Shit. You just woke up in searing abdominal pain and your crotch is full of clots. What’s the first thing you do?

Well, if you live in an area where paid menstrual leave has become a thing, you’ll get on the phone to inform your workplace that you’re taking a paid day off before grabbing some ibuprofen, a hot water bottle, and an industrial-sized box of chocolate snack cakes.

(Ain’t nobody judging you, girl. You go on back to bed with those cakes now, you hear? Crumbs in the sheets are the least of your worries today.)

Some Asian countries, including Japan, Taiwan, and South Korea, have already legalized menstrual leave for its bleeding female staff. In fact, Japan’s seirikyuuka (which translates to “physiological leave”) has been in place since 1947.

Italy is currently considering a similar bill which, if it passes, will make it the first Western country to offer paid leave for women who provide their employers with doctor-written proof of painful monthly periods. The bill would force employers to grant three days of paid leave every month, which on the surface, sounds like every menstruating woman’s dream come true.

I’m rather torn over this idea, to be honest. Is the move progressive? Certainly. But will it help women’s progress in the workforce?

No, I don’t believe it will.

If anything, it feels incredibly anti-feminist. To remind you of what the term “feminism” actually means, the entire basis of the movement is equality for all. Women are no better than men, and men are no better than women. We’re all equals here.

I consider myself to be a feminist but the truth of the matter is, men and women are not created one-hundred percent equal on a physical level. We’re just not. That’s a fact. As women, we’ll never know what it’s like to wake up with a raging woody every morning. And, try as they might, men will never understand the physical trials menstruating women face every 28 days or so.

They will certainly never realize how fucking strong we are in spite of it.

That said, taking a short leave for menstruation would only act to further reinforce the belief that we’re somehow weaker than men. “Poor little babes have got it so rough, they have to stay home from work while the big strong menfolk pick up the slack. Again.”

Like we really need that shit, right?

Throughout the evolution of “gender equality” as we currently know it, we’ve got all sorts of anti-discriminatory laws hanging over the heads of Big Business. That’s just swell. For all the so-called protections those laws supposedly provide, however, companies would still find ways to avoid hiring women if they knew there was a good chance they’d be footing the bill for three work-free days every month.

And don’t even think about getting that job promotion, Susan. Marcus from Accounting is a far less risky choice because, unlike you, he doesn’t bleed for 5-7 days out of every month. The boss can count on Marcus to attend every meeting, every day, of every week. The same can’t be said about you.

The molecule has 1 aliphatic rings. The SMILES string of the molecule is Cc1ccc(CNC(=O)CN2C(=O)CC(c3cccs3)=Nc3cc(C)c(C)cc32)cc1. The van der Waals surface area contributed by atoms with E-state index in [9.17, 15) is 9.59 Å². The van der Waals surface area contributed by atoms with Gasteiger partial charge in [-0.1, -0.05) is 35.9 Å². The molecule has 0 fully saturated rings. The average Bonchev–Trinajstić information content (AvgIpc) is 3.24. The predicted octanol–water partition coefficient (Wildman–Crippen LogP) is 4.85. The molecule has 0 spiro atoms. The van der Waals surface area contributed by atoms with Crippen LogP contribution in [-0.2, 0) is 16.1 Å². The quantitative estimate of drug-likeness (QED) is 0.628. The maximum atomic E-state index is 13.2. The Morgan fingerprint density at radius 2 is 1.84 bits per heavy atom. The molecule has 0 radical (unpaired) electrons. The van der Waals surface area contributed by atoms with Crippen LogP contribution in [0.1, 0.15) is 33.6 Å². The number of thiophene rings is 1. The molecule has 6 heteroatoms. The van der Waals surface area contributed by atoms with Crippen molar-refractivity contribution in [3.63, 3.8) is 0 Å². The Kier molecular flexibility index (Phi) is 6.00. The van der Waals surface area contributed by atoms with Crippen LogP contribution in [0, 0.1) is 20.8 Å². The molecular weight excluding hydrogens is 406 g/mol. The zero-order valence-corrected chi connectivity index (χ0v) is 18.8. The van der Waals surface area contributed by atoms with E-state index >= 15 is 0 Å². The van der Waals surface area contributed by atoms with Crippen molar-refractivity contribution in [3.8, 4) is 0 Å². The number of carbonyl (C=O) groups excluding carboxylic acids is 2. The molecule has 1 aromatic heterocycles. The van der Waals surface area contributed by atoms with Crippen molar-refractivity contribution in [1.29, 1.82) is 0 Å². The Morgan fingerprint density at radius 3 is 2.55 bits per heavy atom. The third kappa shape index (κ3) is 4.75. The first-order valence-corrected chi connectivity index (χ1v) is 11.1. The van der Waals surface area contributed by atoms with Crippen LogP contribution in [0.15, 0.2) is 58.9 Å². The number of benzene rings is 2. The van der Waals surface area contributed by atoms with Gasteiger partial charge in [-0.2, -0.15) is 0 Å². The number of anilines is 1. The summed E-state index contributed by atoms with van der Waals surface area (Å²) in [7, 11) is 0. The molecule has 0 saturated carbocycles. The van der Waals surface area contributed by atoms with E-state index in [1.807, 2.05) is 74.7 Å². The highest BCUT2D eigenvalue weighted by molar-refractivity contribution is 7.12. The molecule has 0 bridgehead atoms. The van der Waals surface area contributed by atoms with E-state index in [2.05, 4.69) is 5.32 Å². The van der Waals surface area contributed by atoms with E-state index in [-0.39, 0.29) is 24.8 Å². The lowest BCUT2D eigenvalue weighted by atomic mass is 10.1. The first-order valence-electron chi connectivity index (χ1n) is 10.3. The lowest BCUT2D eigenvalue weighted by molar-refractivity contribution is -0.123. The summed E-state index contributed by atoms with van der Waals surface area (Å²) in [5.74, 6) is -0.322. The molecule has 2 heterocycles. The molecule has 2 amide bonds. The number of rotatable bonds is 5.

Some people feel that menstrual leave will open magical doors to finally accepting and discussing menstruation as a natural part of a woman’s life. We don’t have any choice but to accept it, do we? It’s fucking right there between our legs, staining our favorite pair of underwear again goddamn it.

I totally agree with the discussion part, though. Everybody who’s hanging around the water cooler will be looking over at Susan’s empty desk, pointing and whispering and cracking jokes.

Fucking Susan.

To make matters even worse for the Susans of the world, March Madness will be replaced by Menstruation Madness, a monthly game where office employees will wager on who’s taking leave and on what calendar days. The person with the highest number of correct picks wins the pot and everybody, especially Marcus knows what is going on between our legs. 

Look, even though I don’t have periods anymore (please don’t hate me; I’m a cancer survivor but I vividly remember life with painful periods, I swear), I appreciate the sentiment behind menstrual leave. Really, I do. It just seems like it will inadvertently cause many more problems than it actually solves.

It’s an idea that is sadly ahead of its time; gender equality in the workplace still has too long a way to go.

Alison Huff

A lover of lapsang souchong tea, unnaturally-colored hair, and Oxford commas, Alison’s stories are written with a signature blend of humor and brutal honesty. She often jokes that she became a writer so she could speak to the masses without actually having to TALK to them face to face, but words are indeed her greatest strength. She revels in weaving them together to tell an entertaining story, rouse laughter, offer reassurance, provide sympathy, or just to give the world a piece of her mind.

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